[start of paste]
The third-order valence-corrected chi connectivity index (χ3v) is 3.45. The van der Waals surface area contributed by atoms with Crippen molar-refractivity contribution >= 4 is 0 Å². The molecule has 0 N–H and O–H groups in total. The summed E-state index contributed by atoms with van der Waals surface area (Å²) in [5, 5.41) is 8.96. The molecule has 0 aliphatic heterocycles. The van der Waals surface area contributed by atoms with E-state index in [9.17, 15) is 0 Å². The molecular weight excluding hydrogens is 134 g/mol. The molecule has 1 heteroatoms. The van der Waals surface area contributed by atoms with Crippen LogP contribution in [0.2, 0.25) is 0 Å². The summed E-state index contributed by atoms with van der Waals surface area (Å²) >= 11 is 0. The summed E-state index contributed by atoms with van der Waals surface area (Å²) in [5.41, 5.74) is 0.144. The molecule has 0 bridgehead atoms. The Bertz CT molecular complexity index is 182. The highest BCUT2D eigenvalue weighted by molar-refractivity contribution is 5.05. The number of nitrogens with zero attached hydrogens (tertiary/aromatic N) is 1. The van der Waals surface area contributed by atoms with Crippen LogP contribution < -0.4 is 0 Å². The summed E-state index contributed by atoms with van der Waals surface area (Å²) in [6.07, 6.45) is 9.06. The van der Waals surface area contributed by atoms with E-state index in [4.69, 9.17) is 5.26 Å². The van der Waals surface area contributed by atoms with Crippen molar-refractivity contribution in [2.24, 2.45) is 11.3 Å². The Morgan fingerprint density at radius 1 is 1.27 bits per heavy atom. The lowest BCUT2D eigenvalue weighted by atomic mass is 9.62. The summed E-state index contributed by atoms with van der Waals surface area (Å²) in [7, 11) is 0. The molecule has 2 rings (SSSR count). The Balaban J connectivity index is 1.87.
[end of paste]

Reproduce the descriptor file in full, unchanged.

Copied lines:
The third-order valence-corrected chi connectivity index (χ3v) is 3.45. The van der Waals surface area contributed by atoms with Crippen molar-refractivity contribution >= 4 is 0 Å². The molecule has 0 N–H and O–H groups in total. The summed E-state index contributed by atoms with van der Waals surface area (Å²) in [5, 5.41) is 8.96. The molecule has 0 aliphatic heterocycles. The van der Waals surface area contributed by atoms with E-state index in [9.17, 15) is 0 Å². The molecular weight excluding hydrogens is 134 g/mol. The molecule has 1 heteroatoms. The van der Waals surface area contributed by atoms with Crippen LogP contribution in [0.2, 0.25) is 0 Å². The summed E-state index contributed by atoms with van der Waals surface area (Å²) >= 11 is 0. The summed E-state index contributed by atoms with van der Waals surface area (Å²) in [5.41, 5.74) is 0.144. The molecule has 0 bridgehead atoms. The Bertz CT molecular complexity index is 182. The highest BCUT2D eigenvalue weighted by molar-refractivity contribution is 5.05. The number of nitrogens with zero attached hydrogens (tertiary/aromatic N) is 1. The van der Waals surface area contributed by atoms with Crippen LogP contribution < -0.4 is 0 Å². The summed E-state index contributed by atoms with van der Waals surface area (Å²) in [6.07, 6.45) is 9.06. The van der Waals surface area contributed by atoms with E-state index in [4.69, 9.17) is 5.26 Å². The van der Waals surface area contributed by atoms with Crippen molar-refractivity contribution in [2.24, 2.45) is 11.3 Å². The Morgan fingerprint density at radius 1 is 1.27 bits per heavy atom. The lowest BCUT2D eigenvalue weighted by atomic mass is 9.62. The summed E-state index contributed by atoms with van der Waals surface area (Å²) in [7, 11) is 0. The molecule has 2 rings (SSSR count). The Balaban J connectivity index is 1.87.